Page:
Among the benefits of digital catalogs is the ability to update product information in a timely manner, without adding to the cost of production. “When you print catalogs, you cannot make changes to the content,” says Zasman. Additionally, digital catalogs can be customized multiple times for multiple end users. “If you spend time and money designing your catalog, there is no reason not to get it out there as much as possible, through as many channels as possible.”
Additionally, suppliers with limited in-house technology resources can rely instead on a technology provider such as ZOOMcatalog to host and maintain their digital catalogs. Regardless of who they choose, Zasman says suppliers should make sure the provider is an expert in the field of digital catalogs. “They should have powerful servers to ensure fast loading speeds with no downtime, allow for updates that are quick and simple, and provide them with access to live tracking with in-depth information about how their catalogs are used online,” she says.
The success of an online catalog doesn’t rest solely on its presence in the digital sphere, says Zasman. “The biggest mistake suppliers make is getting a digital catalog, linking it to their website and forgetting about it,” she says. “It is a great resource for those on your website—but with the correct provider, distribution channels, marketing and staff training, usage will be exponentially higher.”
Zasman encourages suppliers to take care with designing a cover that is meant to stand out on the web. “Have the cover tell a story about what is inside. End users do not know the suppliers in our industry, and the goal is to have distributors share your digital catalogs with them,” she says. “Small images and fonts can be difficult to view online. If you are designing a catalog for online use only, reconsider your fonts and images—the bigger, the better.”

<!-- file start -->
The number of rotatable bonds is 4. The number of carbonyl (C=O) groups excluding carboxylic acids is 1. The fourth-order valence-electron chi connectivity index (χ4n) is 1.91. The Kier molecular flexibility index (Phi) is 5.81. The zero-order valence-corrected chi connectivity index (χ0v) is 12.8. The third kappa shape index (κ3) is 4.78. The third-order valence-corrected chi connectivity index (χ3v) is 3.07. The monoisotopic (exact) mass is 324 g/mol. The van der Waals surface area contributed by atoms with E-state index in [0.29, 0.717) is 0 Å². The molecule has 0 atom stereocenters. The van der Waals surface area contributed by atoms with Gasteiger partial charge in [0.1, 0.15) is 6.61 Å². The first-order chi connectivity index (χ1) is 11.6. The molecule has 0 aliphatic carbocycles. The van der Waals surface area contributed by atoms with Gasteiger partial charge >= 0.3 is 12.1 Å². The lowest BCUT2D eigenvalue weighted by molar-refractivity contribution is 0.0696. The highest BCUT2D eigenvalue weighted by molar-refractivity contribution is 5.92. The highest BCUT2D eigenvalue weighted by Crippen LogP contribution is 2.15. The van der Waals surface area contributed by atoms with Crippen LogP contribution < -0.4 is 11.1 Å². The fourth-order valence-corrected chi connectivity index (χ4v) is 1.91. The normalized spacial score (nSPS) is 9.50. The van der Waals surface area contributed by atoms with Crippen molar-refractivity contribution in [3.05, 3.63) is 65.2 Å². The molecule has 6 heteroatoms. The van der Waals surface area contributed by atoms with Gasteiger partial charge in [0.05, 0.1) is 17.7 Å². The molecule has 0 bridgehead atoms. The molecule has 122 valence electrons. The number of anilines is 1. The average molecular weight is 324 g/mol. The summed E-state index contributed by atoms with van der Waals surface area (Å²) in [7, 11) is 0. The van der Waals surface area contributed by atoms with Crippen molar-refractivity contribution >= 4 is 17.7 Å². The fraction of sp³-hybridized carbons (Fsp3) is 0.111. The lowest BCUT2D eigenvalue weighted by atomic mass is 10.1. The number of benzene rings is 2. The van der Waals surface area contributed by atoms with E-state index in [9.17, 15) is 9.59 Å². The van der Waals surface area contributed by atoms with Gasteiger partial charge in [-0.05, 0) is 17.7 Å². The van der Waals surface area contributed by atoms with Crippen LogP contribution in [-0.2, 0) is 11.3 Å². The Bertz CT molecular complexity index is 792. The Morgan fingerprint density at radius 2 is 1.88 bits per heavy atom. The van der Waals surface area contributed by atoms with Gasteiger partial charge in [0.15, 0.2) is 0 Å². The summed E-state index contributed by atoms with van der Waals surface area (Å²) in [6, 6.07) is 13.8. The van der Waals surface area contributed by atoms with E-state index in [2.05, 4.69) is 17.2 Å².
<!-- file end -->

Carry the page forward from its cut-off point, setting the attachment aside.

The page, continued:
Zasman also recommends placing fewer products on a page, since online catalogs don’t have to be limited to a certain number of pages. And, making a catalog more end-user friendly, by removing contact information, can make it easier for distributors to share with their customers.
PPB Asks: What Do Distributors Want From Their Catalogs?
All the full-color images and catchy copy in the world won’t do a supplier any good if distributor clients don’t find it easy to place an order. PPB asked a number of distributor members what they want from their catalogs. Here’s what they asked for:
• Suppliers need to be consistent with the placement of standard colors offered and PMS equivalents in catalogs. They should all locate them in the order instructions in the back of the catalog.
• Colors shouldn’t be hard to locate on online websites.
• Having separate logins for every company is frustrating.
• Some suppliers include about a third of the instructions online. Please put all instructions online or, better yet, put the full catalog online.
• Blank, high-res images should be offered instead of, or in addition to, images of items with logos on them.
• Supplier catalogs should be current on company websites and in SAGE.
Of course, some distributors are more than ready to see print catalogs go away for good. Their reasons? They say printing is bad for the environment, contents are out of date as soon as they’re printed, and the money could be spent on developing products, increasing inventory and developing better marketing pieces.
Jen Alexander is associate editor of PPB.